Topic: Latest on Columbus
Musicians reject offer, dismissal of Hirokami
Tuesday, July 15, 2008 3:09 AM
By Tim Feran and Jeffrey Sheban
The Columbus Dispatch
Columbus Symphony musicians have rejected a contract offer from the symphony board that would have cut salaries and caused the firing of Music Director Junichi Hirokami.
E-mail obtained by The Dispatch indicates that the latest proposal -- the result of two days of mediated negotiations last week -- called for a four-year pact.
In the first year, the musicians would have been paid an average salary of $40,265; and by the fourth year, $45,292.
The 27 percent decrease is less than the 40 percent reduction previously requested by the board.
To cover the $300,000 difference between the old and new salary offers, the board sought musician support for Hirokami's dismissal.
The outspoken music director, who lives in Tokyo and couldn't be reached yesterday, has sided with the musicians.
One year remains on his three-year contract.
In e-mail to musicians last week, board President Robert "Buzz" Trafford called the deal "the best offer we can make."
"When you vote on July 10," he warned, "you will be deciding whether the Columbus Symphony Orchestra continues."
Musicians unanimously rejected the proposal, according to e-mail that union President Douglas Fisher sent to board members.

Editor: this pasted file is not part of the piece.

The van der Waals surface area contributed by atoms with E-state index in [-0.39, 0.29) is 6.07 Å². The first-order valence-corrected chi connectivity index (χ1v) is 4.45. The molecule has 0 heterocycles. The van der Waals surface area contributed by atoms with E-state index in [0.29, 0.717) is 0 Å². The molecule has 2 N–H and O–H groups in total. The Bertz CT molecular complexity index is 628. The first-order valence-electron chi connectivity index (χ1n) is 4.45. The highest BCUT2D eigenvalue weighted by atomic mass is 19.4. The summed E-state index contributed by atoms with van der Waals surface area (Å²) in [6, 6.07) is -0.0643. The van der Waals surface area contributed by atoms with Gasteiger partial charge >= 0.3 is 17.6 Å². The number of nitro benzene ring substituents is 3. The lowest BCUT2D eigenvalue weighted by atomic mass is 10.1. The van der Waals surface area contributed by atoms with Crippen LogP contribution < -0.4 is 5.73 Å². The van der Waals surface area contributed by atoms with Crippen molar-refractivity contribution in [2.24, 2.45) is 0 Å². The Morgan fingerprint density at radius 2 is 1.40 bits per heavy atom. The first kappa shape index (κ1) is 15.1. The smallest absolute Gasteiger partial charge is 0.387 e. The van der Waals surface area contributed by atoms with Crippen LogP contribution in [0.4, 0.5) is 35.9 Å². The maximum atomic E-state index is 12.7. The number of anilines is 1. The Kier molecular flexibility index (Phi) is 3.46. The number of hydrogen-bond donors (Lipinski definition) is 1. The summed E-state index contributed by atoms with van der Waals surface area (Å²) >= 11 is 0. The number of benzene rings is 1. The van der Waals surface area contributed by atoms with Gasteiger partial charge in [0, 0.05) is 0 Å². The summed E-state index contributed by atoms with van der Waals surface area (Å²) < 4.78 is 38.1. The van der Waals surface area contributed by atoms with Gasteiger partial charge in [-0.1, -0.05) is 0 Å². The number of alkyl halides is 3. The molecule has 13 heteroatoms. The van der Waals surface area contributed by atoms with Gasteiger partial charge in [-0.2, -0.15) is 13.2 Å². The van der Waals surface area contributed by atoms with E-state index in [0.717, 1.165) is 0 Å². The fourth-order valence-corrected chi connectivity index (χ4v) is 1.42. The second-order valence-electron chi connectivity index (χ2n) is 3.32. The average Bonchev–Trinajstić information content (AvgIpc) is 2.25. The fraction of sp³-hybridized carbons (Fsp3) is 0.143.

The cuts "would destroy the artistic quality of the orchestra," he said, and the musicians felt "anger and disgust" about the demand to remove Hirokami.
Fisher and Trafford both declined to comment yesterday on the developments, citing a confidentiality clause in the mediation.
Both sides, Trafford said, continue to communicate through mediators Alan D. Valentine, president and chief executive officer of the Nashville (Tenn.) Symphony; and John E. Sands, a professional mediator and arbitrator from West Orange, N.J.
Asked whether the board has lost confidence in Hirokami, Trafford said: "I don't want to comment on Junichi while we're still engaged in the mediation process."
Hirokami should have remained neutral, said Tony Beadle, executive director of the symphony -- adding that Hirokami has also failed to perform key duties of a music director for a major orchestra, partly because he hasn't put down roots in central Ohio.
"A good deal of the work is not done on the podium," Beadle said. "A music director is the face of the orchestra and ambassador of good will to the community and potential donors."